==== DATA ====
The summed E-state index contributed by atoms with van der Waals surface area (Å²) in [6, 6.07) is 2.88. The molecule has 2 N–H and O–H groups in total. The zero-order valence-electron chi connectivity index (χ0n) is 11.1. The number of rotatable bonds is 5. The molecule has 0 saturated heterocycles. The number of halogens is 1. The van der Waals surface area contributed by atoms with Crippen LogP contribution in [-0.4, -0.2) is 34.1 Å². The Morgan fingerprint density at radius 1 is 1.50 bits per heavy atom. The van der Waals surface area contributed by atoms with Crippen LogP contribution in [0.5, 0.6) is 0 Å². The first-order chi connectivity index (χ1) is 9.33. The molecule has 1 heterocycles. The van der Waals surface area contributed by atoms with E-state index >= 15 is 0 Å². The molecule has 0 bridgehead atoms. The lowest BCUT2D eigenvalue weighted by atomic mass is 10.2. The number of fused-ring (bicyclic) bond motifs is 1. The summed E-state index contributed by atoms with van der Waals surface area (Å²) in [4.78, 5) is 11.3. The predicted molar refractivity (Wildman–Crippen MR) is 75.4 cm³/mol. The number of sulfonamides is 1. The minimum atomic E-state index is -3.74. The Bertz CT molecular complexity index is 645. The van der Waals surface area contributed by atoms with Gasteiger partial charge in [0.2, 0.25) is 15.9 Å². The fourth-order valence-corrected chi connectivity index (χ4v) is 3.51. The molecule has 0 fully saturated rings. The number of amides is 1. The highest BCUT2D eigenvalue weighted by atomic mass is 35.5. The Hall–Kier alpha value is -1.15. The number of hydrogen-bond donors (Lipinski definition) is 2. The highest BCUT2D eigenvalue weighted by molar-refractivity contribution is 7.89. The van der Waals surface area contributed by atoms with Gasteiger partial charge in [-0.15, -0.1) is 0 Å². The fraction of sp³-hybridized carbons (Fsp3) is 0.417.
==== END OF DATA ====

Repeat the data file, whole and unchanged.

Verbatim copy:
The summed E-state index contributed by atoms with van der Waals surface area (Å²) in [6, 6.07) is 2.88. The molecule has 2 N–H and O–H groups in total. The zero-order valence-electron chi connectivity index (χ0n) is 11.1. The number of rotatable bonds is 5. The molecule has 0 saturated heterocycles. The number of halogens is 1. The van der Waals surface area contributed by atoms with Crippen LogP contribution in [-0.4, -0.2) is 34.1 Å². The Morgan fingerprint density at radius 1 is 1.50 bits per heavy atom. The van der Waals surface area contributed by atoms with Crippen LogP contribution in [0.5, 0.6) is 0 Å². The first-order chi connectivity index (χ1) is 9.33. The molecule has 1 heterocycles. The van der Waals surface area contributed by atoms with E-state index >= 15 is 0 Å². The molecule has 0 bridgehead atoms. The lowest BCUT2D eigenvalue weighted by atomic mass is 10.2. The number of fused-ring (bicyclic) bond motifs is 1. The summed E-state index contributed by atoms with van der Waals surface area (Å²) in [4.78, 5) is 11.3. The predicted molar refractivity (Wildman–Crippen MR) is 75.4 cm³/mol. The number of sulfonamides is 1. The minimum atomic E-state index is -3.74. The Bertz CT molecular complexity index is 645. The van der Waals surface area contributed by atoms with Gasteiger partial charge in [0.2, 0.25) is 15.9 Å². The fourth-order valence-corrected chi connectivity index (χ4v) is 3.51. The molecule has 0 fully saturated rings. The number of amides is 1. The highest BCUT2D eigenvalue weighted by atomic mass is 35.5. The Hall–Kier alpha value is -1.15. The number of hydrogen-bond donors (Lipinski definition) is 2. The highest BCUT2D eigenvalue weighted by molar-refractivity contribution is 7.89. The van der Waals surface area contributed by atoms with Gasteiger partial charge in [-0.15, -0.1) is 0 Å². The fraction of sp³-hybridized carbons (Fsp3) is 0.417.